Thursday, March 7, 2013

THE OUTDOOR ART SHOW, AN ADVENTURE



Gasparilla        Art            Festival(click)
Largest Outdoor Art Festival


Photography booth
I admire anyone who does outdoor festivals.  I did shows for many years. I did them for  years on top of a full teaching career.  I remember it very well.  On Wednesday nights after working all day at school I would come home and start the loading of my fan.  The process took two evenings, then I would be ready to head out on Saturday morning to where ever the show was to set up early before the judges came around.  Usually I arrived at 7am because the booth set up took two hours.  Then you wait for the judges to come around and view your work.  You are already tired before the show starts.  Once the booth is set up and the public comes, you are on stage talking about your work, answering questions of all kinds, and pretending not to listen to criticism or remarks that could have been made out of your presence.  Next your job is to sit with your work all day and be a meeter greeter and translator of your work.  It is not for the thin skinned, people will say anything and oddly enough that is a good thing.  Once you learn to know the remarks people make come from their level of understanding of art, and that not everyone is going to like everything then you learn not to take the criticism personally.  It builds a strength and self confidence in you as an artist that is hard to get anywhere else.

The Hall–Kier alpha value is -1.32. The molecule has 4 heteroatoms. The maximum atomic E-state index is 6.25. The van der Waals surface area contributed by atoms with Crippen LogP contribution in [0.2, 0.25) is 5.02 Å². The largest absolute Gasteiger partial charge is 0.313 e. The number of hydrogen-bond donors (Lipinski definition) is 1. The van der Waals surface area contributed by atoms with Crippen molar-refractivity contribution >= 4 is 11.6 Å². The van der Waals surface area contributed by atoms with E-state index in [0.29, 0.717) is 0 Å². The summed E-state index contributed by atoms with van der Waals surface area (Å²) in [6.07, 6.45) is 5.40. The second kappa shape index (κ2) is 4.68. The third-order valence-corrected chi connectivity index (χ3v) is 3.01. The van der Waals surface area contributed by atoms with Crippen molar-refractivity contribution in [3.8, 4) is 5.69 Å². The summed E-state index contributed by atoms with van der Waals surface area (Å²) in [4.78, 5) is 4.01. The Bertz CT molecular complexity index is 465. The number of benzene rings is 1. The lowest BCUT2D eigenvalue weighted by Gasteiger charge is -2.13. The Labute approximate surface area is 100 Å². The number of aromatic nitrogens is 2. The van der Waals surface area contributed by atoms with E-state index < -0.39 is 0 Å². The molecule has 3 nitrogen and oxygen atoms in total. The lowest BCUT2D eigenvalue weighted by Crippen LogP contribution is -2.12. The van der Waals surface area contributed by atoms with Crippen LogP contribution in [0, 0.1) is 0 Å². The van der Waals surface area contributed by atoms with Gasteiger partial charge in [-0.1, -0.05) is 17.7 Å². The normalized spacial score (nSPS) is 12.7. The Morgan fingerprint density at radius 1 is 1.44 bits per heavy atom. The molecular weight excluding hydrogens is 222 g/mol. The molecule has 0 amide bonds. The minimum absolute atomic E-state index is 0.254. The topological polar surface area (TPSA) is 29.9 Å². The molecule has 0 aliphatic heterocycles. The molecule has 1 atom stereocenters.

I think the  statue is  Balancing, but I just love the whole photo,
like she is on a runway taking off and the man to left is so unaware.